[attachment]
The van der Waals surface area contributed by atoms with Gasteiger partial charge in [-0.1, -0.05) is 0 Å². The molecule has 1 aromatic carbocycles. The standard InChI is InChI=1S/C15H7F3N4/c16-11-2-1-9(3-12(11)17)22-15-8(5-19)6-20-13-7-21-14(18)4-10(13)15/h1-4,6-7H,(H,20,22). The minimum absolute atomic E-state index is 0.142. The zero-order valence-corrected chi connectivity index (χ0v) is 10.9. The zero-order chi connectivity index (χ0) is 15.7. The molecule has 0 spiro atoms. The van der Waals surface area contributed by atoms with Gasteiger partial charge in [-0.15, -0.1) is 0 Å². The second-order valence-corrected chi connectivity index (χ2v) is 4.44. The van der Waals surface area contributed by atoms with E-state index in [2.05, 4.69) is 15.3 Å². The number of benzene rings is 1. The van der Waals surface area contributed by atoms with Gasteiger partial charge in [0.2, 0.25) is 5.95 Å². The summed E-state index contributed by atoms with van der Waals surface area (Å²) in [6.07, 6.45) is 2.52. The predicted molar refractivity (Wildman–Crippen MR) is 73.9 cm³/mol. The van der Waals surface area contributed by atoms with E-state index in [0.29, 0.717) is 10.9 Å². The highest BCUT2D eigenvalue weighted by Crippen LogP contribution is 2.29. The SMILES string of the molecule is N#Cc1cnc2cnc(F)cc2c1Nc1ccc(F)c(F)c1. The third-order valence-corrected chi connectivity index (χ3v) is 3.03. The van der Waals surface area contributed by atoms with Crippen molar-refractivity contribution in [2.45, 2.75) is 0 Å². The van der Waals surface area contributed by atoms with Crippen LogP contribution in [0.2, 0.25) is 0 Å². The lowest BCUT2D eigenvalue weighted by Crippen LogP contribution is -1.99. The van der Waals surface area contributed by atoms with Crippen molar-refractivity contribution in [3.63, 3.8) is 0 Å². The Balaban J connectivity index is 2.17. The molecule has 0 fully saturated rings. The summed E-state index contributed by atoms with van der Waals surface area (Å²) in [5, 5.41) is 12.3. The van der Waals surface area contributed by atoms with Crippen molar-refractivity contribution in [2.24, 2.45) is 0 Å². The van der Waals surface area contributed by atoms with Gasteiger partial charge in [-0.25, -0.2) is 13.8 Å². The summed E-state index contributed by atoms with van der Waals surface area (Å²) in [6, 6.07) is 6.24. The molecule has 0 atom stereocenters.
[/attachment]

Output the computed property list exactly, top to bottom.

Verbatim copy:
The van der Waals surface area contributed by atoms with Gasteiger partial charge in [-0.1, -0.05) is 0 Å². The molecule has 1 aromatic carbocycles. The standard InChI is InChI=1S/C15H7F3N4/c16-11-2-1-9(3-12(11)17)22-15-8(5-19)6-20-13-7-21-14(18)4-10(13)15/h1-4,6-7H,(H,20,22). The minimum absolute atomic E-state index is 0.142. The zero-order valence-corrected chi connectivity index (χ0v) is 10.9. The zero-order chi connectivity index (χ0) is 15.7. The molecule has 0 spiro atoms. The van der Waals surface area contributed by atoms with Gasteiger partial charge in [-0.15, -0.1) is 0 Å². The second-order valence-corrected chi connectivity index (χ2v) is 4.44. The van der Waals surface area contributed by atoms with E-state index in [2.05, 4.69) is 15.3 Å². The number of benzene rings is 1. The van der Waals surface area contributed by atoms with Gasteiger partial charge in [0.2, 0.25) is 5.95 Å². The summed E-state index contributed by atoms with van der Waals surface area (Å²) in [6.07, 6.45) is 2.52. The predicted molar refractivity (Wildman–Crippen MR) is 73.9 cm³/mol. The van der Waals surface area contributed by atoms with E-state index in [0.29, 0.717) is 10.9 Å². The highest BCUT2D eigenvalue weighted by Crippen LogP contribution is 2.29. The SMILES string of the molecule is N#Cc1cnc2cnc(F)cc2c1Nc1ccc(F)c(F)c1. The third-order valence-corrected chi connectivity index (χ3v) is 3.03. The van der Waals surface area contributed by atoms with Crippen molar-refractivity contribution in [2.45, 2.75) is 0 Å². The van der Waals surface area contributed by atoms with Crippen LogP contribution in [0.2, 0.25) is 0 Å². The lowest BCUT2D eigenvalue weighted by Crippen LogP contribution is -1.99. The van der Waals surface area contributed by atoms with Crippen molar-refractivity contribution in [3.63, 3.8) is 0 Å². The Balaban J connectivity index is 2.17. The molecule has 0 fully saturated rings. The summed E-state index contributed by atoms with van der Waals surface area (Å²) in [5, 5.41) is 12.3. The van der Waals surface area contributed by atoms with Crippen molar-refractivity contribution in [2.24, 2.45) is 0 Å². The van der Waals surface area contributed by atoms with Gasteiger partial charge in [-0.25, -0.2) is 13.8 Å². The summed E-state index contributed by atoms with van der Waals surface area (Å²) in [6, 6.07) is 6.24. The molecule has 0 atom stereocenters.